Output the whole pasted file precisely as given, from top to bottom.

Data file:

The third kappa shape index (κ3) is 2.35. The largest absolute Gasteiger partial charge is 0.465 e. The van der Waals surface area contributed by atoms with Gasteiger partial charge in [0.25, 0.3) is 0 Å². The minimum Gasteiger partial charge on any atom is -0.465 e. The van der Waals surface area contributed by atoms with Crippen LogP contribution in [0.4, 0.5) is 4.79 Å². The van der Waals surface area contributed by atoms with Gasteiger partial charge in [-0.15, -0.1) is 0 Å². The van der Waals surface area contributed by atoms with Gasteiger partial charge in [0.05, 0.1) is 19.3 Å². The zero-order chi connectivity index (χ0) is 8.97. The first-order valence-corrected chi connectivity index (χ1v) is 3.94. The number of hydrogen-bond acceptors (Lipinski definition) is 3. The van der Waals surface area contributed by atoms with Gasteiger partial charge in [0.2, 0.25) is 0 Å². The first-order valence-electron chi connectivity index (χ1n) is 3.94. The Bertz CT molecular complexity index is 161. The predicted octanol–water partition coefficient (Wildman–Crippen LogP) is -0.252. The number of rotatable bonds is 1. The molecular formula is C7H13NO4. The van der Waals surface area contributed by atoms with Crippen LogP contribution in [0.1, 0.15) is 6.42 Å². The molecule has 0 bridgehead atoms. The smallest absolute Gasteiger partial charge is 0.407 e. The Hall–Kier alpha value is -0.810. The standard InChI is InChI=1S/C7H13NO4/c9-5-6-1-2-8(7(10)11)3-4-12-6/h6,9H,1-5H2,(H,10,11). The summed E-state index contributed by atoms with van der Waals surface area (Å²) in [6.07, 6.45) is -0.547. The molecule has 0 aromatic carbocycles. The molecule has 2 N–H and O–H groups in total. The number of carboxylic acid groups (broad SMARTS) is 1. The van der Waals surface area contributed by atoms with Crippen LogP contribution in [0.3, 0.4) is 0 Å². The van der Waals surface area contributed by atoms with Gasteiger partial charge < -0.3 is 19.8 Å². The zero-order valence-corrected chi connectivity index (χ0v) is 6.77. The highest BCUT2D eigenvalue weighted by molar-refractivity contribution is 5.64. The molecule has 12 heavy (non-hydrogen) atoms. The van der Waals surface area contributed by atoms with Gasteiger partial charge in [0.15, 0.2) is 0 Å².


The third kappa shape index (κ3) is 2.35. The largest absolute Gasteiger partial charge is 0.465 e. The van der Waals surface area contributed by atoms with Gasteiger partial charge in [0.25, 0.3) is 0 Å². The minimum Gasteiger partial charge on any atom is -0.465 e. The van der Waals surface area contributed by atoms with Crippen LogP contribution in [0.4, 0.5) is 4.79 Å². The van der Waals surface area contributed by atoms with Gasteiger partial charge in [-0.15, -0.1) is 0 Å². The van der Waals surface area contributed by atoms with Gasteiger partial charge in [0.05, 0.1) is 19.3 Å². The zero-order chi connectivity index (χ0) is 8.97. The first-order valence-corrected chi connectivity index (χ1v) is 3.94. The number of hydrogen-bond acceptors (Lipinski definition) is 3. The van der Waals surface area contributed by atoms with Gasteiger partial charge in [0.2, 0.25) is 0 Å². The first-order valence-electron chi connectivity index (χ1n) is 3.94. The Bertz CT molecular complexity index is 161. The predicted octanol–water partition coefficient (Wildman–Crippen LogP) is -0.252. The number of rotatable bonds is 1. The molecular formula is C7H13NO4. The van der Waals surface area contributed by atoms with Crippen LogP contribution in [0.1, 0.15) is 6.42 Å². The molecule has 0 bridgehead atoms. The smallest absolute Gasteiger partial charge is 0.407 e. The Hall–Kier alpha value is -0.810. The standard InChI is InChI=1S/C7H13NO4/c9-5-6-1-2-8(7(10)11)3-4-12-6/h6,9H,1-5H2,(H,10,11). The summed E-state index contributed by atoms with van der Waals surface area (Å²) in [6.07, 6.45) is -0.547. The molecule has 0 aromatic carbocycles. The molecule has 2 N–H and O–H groups in total. The number of carboxylic acid groups (broad SMARTS) is 1. The van der Waals surface area contributed by atoms with Crippen LogP contribution in [0.3, 0.4) is 0 Å². The van der Waals surface area contributed by atoms with Gasteiger partial charge < -0.3 is 19.8 Å². The zero-order valence-corrected chi connectivity index (χ0v) is 6.77. The highest BCUT2D eigenvalue weighted by molar-refractivity contribution is 5.64. The molecule has 12 heavy (non-hydrogen) atoms. The van der Waals surface area contributed by atoms with Gasteiger partial charge in [0.15, 0.2) is 0 Å².